Cat and Dog Dental Disease

This is one of those blogs that I would really like you to share with your friends who have pets. You can share it by liking it on Facebook, following it on twitter or emailing it to your contact list. It is not terribly often that I have something to post about that concerns nearly all of the dogs or cats in our homes.

By age three or four the majority of dogs and cats have some degree of periodontal disease. This makes it the most common clinical condition affecting dogs and cats. Periodontal disease occurs when bacteria forms a bio-film called plaque. Saliva has minerals in it that harden the plaque into tartar which is firmly adhered to the tooth surface. This is the grayish brown colored stuff that starts on those big back molars in dogs and cats. The tartar we can see is actually not a problem for the mouth. This is only one of the reasons that services that simply remove the unsightly tartar don’t really do much to help your pet.

The tartar that resides under the gumline is the cause of some very serious problems. Some of them are obvious, some of them we are only beginning to understand. When tartar gets up under the gums it allows bacteria access to soft tissue structures. Once in the periodontal space the bacteria release toxins that damage the supporting structures of the tooth and alert the immune system. The immune system responds by sending in the white blood cells. The white blood cells are easily overwhelmed by the bacteria involved in periodontal disease and as they die the white blood cells release pro inflammatory proteins that lead to even more damage to the tooth’s supporting tissues. If left alone long enough this process will destroy the bone and soft tissue around the tooth and the tooth will either have to come out or will be a source of pain and possible infection for the remainder of the animal’s life. I’m going to take a little tangent here and briefly touch on the subject of pain in animals. Telling me an animal’s mouth isn’t painful because he or she is still eating is similar to telling me that broken ribs aren’t painful because the pet is still breathing. Dogs and cats aren’t programmed to deal with pain in the same manner as you or I because painful animals are less useful to the pack or are more open to attack from competitors. They go on suffering silently because in their programming that is the only way to keep going on.

We will discuss the treatment of periodontal disease next week. This week I want to touch on the implications of periodontal disease for areas other than the mouth. The body is a complex machine made up of many systems working together. Very few diseases occur in the body that don’t have some effect on other aspects of overall health. In the case of periodontal disease the major factors that affect the rest of the body are the infection and the inflammation.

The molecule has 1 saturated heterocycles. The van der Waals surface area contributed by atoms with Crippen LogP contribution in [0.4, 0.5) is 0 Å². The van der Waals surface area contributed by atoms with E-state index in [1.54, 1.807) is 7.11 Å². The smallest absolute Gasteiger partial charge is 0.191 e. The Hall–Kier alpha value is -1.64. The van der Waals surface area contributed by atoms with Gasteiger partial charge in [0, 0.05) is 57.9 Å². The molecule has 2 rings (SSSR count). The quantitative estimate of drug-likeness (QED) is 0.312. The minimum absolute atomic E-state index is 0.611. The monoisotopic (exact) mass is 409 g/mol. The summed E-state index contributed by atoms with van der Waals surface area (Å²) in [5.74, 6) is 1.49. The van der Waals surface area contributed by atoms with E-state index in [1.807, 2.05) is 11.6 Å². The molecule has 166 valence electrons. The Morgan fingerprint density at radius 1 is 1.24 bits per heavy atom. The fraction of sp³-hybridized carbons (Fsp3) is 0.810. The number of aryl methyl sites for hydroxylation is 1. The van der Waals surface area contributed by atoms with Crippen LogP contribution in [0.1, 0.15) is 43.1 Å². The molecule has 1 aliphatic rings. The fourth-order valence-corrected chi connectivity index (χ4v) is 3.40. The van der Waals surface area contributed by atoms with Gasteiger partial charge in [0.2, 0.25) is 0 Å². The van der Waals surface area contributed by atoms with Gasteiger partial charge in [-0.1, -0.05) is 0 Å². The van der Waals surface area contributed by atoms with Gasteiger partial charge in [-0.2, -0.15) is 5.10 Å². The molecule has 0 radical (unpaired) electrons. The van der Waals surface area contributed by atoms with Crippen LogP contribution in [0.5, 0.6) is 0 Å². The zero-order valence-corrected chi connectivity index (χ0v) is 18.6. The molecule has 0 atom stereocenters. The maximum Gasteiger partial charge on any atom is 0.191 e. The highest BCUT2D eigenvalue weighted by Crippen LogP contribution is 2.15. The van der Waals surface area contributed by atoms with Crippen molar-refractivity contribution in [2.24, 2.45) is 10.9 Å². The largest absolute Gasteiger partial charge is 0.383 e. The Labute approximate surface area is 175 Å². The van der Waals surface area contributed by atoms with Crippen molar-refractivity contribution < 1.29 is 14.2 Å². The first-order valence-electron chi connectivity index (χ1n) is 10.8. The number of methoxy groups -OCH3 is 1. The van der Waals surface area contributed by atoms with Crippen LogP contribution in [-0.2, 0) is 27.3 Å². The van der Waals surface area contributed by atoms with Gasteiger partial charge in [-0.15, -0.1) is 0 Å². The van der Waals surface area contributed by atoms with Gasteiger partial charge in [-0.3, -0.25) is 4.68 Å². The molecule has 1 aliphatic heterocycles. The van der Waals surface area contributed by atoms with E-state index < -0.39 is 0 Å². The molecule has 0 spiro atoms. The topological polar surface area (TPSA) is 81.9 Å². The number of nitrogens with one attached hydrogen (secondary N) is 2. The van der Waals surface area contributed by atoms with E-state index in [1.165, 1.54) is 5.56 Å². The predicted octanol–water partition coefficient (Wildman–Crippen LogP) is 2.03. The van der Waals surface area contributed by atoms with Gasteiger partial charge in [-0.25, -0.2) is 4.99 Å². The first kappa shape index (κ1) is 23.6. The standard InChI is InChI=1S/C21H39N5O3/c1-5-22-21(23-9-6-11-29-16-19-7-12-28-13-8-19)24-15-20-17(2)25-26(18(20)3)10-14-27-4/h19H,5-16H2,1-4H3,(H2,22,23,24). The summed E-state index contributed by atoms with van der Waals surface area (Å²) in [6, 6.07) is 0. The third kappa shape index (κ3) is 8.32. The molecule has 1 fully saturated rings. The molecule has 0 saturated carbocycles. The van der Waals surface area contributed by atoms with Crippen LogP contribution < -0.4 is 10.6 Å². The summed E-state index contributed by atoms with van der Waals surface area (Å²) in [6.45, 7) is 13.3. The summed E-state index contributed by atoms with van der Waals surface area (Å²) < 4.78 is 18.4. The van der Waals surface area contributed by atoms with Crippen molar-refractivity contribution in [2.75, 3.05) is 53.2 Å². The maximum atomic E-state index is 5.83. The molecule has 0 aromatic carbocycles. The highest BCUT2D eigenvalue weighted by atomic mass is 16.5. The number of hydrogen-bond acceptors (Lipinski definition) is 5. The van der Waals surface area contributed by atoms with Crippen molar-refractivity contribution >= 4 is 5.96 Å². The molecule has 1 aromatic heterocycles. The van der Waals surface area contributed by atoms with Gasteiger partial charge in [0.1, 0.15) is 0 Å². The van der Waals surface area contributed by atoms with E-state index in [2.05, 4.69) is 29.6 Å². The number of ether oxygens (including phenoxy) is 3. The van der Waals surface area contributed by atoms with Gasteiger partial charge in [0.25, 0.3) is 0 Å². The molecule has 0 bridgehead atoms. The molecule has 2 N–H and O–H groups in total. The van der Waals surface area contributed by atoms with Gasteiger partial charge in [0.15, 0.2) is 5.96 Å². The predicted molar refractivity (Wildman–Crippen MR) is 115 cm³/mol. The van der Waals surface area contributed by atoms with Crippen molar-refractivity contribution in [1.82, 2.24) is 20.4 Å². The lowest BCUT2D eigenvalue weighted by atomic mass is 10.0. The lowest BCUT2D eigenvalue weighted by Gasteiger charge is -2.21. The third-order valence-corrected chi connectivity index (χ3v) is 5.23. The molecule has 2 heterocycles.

The bacteria involved in periodontal disease have evolved to live with the dog or cat’s immune system. The gums get a good deal of blood supply especially when they are inflamed. This is why you might get some blood if you brush your teeth while suffering from gingivitis. Combining these two factors can be dangerous. If the bacteria in the mouth are able to access the blood stream and be carried around the body. They aready “know” how to live within the host’s body and evade or overcome the immune system. If they happen to take root in the kidneys, liver or heart they can set up an infection and cause a serious problem.

The bacteria also release toxins that cause inflammation. In people these toxins cause chronic muscle aching and flu like symptoms. The white blood cells that are destroyed by the bacteria in the periodontal space also release pro-inflammatory proteins. This inflammation can be spread by the blood stream, we call this metastatic inflammation and it can cause significant problems with other body systems. One study in human medicine showed that increasing the periodontal care of patients in nursing homes decreased the occurrence of pneumonia by 40%. The inflammatory proteins associated with periodontal disease can complicate cardiovascular disease, arthritis and just about any other inflammatory condition your pet may be dealing with. Patients with diabetes mellitus are predisposed to periodontal disease and having periodontal disease makes regulating diabetes much more difficult.



Your pet’s mouth doesn’t have to look like this before you bring him/her in to have their periodontal disease addressed. Any evidence of tartar, gingivitis or even bad breath should be evaluated and addressed by your veterinarian.



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